A coalition of residents and environmental groups is continuing a fight against a road agreement it says was reached behind closed doors and could have a negative impact on community safety and the environment.
A group calling itself Quarry Aware — a coalition of residents and citizen groups — is raising questions about the deal that saw what was formerly County Road 91 transferred to an aggregate company.
While the agreement between the County of Simcoe, Clearview Township and Walker Industries to transfer 91 to Walker is now more than six years old — one of the conditions of — the process of handing over and closing the road has been delayed while the township gets approvals from the Niagara Escarpment Commission to upgrade the surrounding road network.
Under the agreement, Walker would take ownership of County Road 91 west from the 10th Concession to the township boundary, and nearly $10 million would be spent in upgrades to 91 east to Duntroon — which are now complete — as well as the 10th Concession and the .
The work would largely be financed by the aggregate company.
Quarry Aware member Doug Dingeldein said the matter has been brought back to the fore because of the upcoming municipal election, citing community security and road safety issues.
“We want to put pressure on people who are running,” he said. “It’s an issue because there’s a growing awareness in the community of the implications of closing that road.
“People are stunned when they find that the road is going to be closed, they don’t believe it,: he said. “It’s been dragged on so long that people think it’s gone away, it’s dead, because nothing has happened.”
The environment is also a factor, as the agreement specifies that in closing 91, the 26/27 Sideroad — which is essentially only passable in summer — would be upgraded to year-round use; environmentalists say that would negatively affect a nearby cold-water stream used as a spawning area for brook trout.
In 2015, the NEC denied the township’s application to upgrade Sideroad 26/27 west of the 10th Line to the municipal boundary. The municipality has since made an application to amend the Niagara Escarpment Plan (NEP), and is challenging the NEC’s decision through the Niagara Escarpment Hearing Office (NEHO).
The NEC turned down the permit because the project did not meet the commission’s test of ‘essential’, though NEC planners had supported the application. The NEC’s decision has been backed at the tribunal by neighbours and the Blue Mountain Watershed Trust, which has party status at the NEHO hearing.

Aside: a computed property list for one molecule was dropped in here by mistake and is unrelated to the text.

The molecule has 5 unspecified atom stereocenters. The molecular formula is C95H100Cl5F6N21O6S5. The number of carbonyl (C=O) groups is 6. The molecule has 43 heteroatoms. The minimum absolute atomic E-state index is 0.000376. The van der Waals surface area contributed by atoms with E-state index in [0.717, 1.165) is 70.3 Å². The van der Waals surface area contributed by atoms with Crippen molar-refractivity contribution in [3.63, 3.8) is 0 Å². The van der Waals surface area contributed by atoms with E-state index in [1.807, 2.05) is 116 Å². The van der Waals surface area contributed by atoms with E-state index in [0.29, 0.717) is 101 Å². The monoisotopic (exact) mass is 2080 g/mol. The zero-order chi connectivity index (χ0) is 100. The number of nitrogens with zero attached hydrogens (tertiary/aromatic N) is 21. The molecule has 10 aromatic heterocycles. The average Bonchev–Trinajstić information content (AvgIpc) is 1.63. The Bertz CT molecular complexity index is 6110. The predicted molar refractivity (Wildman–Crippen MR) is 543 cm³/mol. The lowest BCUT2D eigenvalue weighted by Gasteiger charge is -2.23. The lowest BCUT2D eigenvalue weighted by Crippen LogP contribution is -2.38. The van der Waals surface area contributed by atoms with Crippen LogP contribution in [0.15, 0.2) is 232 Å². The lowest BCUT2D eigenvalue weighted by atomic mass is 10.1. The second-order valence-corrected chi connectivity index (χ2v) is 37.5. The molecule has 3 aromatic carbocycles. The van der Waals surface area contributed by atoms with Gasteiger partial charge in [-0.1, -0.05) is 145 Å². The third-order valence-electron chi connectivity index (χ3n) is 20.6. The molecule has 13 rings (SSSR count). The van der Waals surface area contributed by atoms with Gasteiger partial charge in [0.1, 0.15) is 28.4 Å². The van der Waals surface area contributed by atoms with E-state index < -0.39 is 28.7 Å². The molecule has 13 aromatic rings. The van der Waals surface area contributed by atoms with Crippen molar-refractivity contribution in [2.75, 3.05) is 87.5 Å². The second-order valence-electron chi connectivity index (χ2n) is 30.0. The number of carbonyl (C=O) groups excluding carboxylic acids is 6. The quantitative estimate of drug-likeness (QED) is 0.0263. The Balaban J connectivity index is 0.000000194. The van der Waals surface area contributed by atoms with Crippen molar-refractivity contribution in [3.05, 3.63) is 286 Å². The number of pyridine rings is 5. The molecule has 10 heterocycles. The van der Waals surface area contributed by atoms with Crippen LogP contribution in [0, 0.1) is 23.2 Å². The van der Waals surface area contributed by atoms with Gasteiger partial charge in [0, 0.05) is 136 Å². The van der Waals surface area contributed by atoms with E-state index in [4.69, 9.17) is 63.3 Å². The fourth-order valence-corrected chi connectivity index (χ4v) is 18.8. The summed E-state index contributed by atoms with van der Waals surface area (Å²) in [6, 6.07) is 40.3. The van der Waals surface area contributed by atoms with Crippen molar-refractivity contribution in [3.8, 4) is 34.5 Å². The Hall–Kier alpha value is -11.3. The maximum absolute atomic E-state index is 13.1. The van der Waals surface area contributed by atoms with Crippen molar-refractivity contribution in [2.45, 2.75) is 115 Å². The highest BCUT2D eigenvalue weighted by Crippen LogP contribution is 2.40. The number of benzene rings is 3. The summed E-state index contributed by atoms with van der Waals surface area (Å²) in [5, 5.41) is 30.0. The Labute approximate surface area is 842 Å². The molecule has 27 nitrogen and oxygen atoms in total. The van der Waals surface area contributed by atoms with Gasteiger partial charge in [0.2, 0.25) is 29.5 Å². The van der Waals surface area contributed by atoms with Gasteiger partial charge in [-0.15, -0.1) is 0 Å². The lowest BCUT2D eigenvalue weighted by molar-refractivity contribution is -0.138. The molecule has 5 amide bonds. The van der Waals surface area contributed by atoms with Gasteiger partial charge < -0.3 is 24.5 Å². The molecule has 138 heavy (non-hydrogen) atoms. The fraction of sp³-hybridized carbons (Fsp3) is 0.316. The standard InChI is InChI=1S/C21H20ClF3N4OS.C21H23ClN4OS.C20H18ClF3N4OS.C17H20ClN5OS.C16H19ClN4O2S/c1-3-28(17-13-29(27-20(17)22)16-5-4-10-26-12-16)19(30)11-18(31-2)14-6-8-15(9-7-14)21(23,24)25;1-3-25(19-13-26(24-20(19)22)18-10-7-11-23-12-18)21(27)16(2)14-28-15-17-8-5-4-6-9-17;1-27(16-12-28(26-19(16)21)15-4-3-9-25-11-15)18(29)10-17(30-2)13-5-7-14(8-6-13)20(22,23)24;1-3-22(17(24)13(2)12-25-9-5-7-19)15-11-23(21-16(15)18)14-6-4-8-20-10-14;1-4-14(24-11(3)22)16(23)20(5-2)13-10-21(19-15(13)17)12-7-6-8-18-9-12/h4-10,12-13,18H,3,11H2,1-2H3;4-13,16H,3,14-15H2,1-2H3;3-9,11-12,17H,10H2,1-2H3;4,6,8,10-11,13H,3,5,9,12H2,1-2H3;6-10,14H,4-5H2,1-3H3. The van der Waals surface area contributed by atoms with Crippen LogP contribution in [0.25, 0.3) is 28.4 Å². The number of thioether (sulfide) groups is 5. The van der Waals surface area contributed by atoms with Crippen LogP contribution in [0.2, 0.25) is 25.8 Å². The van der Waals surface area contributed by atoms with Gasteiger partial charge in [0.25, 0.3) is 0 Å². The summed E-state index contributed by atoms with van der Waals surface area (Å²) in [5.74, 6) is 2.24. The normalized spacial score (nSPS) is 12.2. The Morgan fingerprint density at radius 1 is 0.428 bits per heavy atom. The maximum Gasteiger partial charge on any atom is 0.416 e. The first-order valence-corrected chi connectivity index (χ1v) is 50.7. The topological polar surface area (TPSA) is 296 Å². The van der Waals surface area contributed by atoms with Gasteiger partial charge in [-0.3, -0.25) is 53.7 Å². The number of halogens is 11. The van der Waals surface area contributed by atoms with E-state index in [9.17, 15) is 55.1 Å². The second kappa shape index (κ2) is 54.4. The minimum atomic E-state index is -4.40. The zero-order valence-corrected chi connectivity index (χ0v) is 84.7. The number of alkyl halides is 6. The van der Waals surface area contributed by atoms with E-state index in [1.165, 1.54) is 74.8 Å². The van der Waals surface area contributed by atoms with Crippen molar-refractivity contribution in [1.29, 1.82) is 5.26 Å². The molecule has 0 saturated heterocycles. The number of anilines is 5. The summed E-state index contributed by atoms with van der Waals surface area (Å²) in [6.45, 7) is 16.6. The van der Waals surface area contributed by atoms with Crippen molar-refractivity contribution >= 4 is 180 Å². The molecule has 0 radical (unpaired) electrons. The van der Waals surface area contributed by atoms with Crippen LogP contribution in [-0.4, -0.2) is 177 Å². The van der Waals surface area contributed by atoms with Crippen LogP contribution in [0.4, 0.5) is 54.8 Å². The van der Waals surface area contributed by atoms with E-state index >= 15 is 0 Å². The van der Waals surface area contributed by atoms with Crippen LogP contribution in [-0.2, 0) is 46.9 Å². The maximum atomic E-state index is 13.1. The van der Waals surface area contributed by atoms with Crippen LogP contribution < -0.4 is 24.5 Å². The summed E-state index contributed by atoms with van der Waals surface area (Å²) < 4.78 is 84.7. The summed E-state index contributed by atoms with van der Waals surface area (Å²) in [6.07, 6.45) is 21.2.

George Powell, a member of the Trust’s Watershed Action Group, said while the Trust is not affiliated with Quarry Aware, the two groups share similar goals.
Powell said the Trust wanted to see a class environmental assessment of the 26/27 proposal, “otherwise (the township) would not be in this mess.
“This is a transportation issue, but it is also an environmental issue,” he said, noting the sideroad runs through the highest point in Ontario and is the headwaters for four area streams.
Powell said several additional wetland areas along the sideroad were not documented in the original application by the township, and the Trust has asked the Minister of the Environment to suspend the hearing process.
“The initial failure by Clearview Township to carry out the appropriate level of environmental assessment remains as a serious and major problem,” Powell wrote to Minister Rod Phillips in July. In response, the ministry declined to get involved, citing the ongoing hearing process.
A status update on the township’s appeal will be held Aug. 18.
Clearview Township officials declined to comment to Quarry Aware’s position on the agreement. In an email to Simcoe.com, the township’s communications and marketing co-ordinator Tim Hendry stated the township’s appeal of the NEC decision is ongoing, and municipal officials continue to work toward completing an amendment to the NEP.
The township is also awaiting on the NEC to approve a development permit to repave the 10th Line from 124 to north of 26/27. The township budgeted $4 million in the 2018 budget for the work; $3 million would come from Walker, while the township’s share would be funded through gas tax revenue.
Quarry Aware has asked for a traffic study to be undertaken on the area, and “none has been forthcoming,” said Dingeldein.
“We want it stopped — there are no ifs, ands, buts or maybes, we want the deal jettisoned. That’s the easiest thing,” Dingeldein said. “I don’t think the taxpayers in Clearview have a really good idea of what their council is spending on this project — spending on lawyers, planners, experts, studies, and it’s been going on a long time.”